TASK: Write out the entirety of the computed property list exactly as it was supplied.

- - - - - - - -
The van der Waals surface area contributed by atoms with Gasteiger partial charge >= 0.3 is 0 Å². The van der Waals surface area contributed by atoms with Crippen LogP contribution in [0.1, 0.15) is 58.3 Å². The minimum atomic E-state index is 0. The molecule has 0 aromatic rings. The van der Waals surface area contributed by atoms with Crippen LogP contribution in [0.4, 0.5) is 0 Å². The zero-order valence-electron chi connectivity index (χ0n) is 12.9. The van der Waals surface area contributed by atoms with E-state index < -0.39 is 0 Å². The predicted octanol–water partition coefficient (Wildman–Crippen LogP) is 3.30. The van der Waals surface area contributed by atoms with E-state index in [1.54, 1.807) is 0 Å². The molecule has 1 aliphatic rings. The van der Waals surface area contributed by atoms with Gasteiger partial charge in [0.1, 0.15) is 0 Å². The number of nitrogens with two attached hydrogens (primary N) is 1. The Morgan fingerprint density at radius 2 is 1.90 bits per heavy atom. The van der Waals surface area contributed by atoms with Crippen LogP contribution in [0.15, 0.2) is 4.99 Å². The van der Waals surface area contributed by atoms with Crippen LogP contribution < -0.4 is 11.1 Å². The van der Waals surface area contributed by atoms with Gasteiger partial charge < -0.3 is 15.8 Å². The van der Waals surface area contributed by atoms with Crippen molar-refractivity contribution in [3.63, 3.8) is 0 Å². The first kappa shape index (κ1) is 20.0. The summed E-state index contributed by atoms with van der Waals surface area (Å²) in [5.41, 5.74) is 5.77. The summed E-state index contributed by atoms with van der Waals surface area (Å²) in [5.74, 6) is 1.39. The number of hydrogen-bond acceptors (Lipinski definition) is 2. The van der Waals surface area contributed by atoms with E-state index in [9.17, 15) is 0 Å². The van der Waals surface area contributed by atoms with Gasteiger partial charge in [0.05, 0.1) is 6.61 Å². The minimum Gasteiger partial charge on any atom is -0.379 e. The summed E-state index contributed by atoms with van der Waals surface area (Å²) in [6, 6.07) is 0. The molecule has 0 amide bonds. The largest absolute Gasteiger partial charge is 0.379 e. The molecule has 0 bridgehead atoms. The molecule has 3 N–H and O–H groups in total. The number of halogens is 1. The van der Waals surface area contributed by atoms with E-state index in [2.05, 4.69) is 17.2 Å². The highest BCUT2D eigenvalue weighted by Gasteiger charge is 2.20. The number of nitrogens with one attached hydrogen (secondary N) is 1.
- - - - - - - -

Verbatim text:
The van der Waals surface area contributed by atoms with Gasteiger partial charge >= 0.3 is 0 Å². The van der Waals surface area contributed by atoms with Crippen LogP contribution in [0.1, 0.15) is 58.3 Å². The minimum atomic E-state index is 0. The molecule has 0 aromatic rings. The van der Waals surface area contributed by atoms with Crippen LogP contribution in [0.4, 0.5) is 0 Å². The zero-order valence-electron chi connectivity index (χ0n) is 12.9. The van der Waals surface area contributed by atoms with E-state index < -0.39 is 0 Å². The predicted octanol–water partition coefficient (Wildman–Crippen LogP) is 3.30. The van der Waals surface area contributed by atoms with E-state index in [1.54, 1.807) is 0 Å². The molecule has 1 aliphatic rings. The van der Waals surface area contributed by atoms with Gasteiger partial charge in [0.1, 0.15) is 0 Å². The number of nitrogens with two attached hydrogens (primary N) is 1. The Morgan fingerprint density at radius 2 is 1.90 bits per heavy atom. The van der Waals surface area contributed by atoms with Crippen LogP contribution in [0.15, 0.2) is 4.99 Å². The van der Waals surface area contributed by atoms with Crippen LogP contribution < -0.4 is 11.1 Å². The van der Waals surface area contributed by atoms with Gasteiger partial charge < -0.3 is 15.8 Å². The van der Waals surface area contributed by atoms with Crippen molar-refractivity contribution in [3.63, 3.8) is 0 Å². The first kappa shape index (κ1) is 20.0. The summed E-state index contributed by atoms with van der Waals surface area (Å²) in [5.41, 5.74) is 5.77. The summed E-state index contributed by atoms with van der Waals surface area (Å²) in [5.74, 6) is 1.39. The number of hydrogen-bond acceptors (Lipinski definition) is 2. The van der Waals surface area contributed by atoms with E-state index in [9.17, 15) is 0 Å². The van der Waals surface area contributed by atoms with Gasteiger partial charge in [0.05, 0.1) is 6.61 Å². The minimum Gasteiger partial charge on any atom is -0.379 e. The summed E-state index contributed by atoms with van der Waals surface area (Å²) in [6, 6.07) is 0. The molecule has 0 amide bonds. The largest absolute Gasteiger partial charge is 0.379 e. The molecule has 0 bridgehead atoms. The molecule has 3 N–H and O–H groups in total. The number of halogens is 1. The van der Waals surface area contributed by atoms with E-state index in [2.05, 4.69) is 17.2 Å². The highest BCUT2D eigenvalue weighted by Gasteiger charge is 2.20. The number of nitrogens with one attached hydrogen (secondary N) is 1.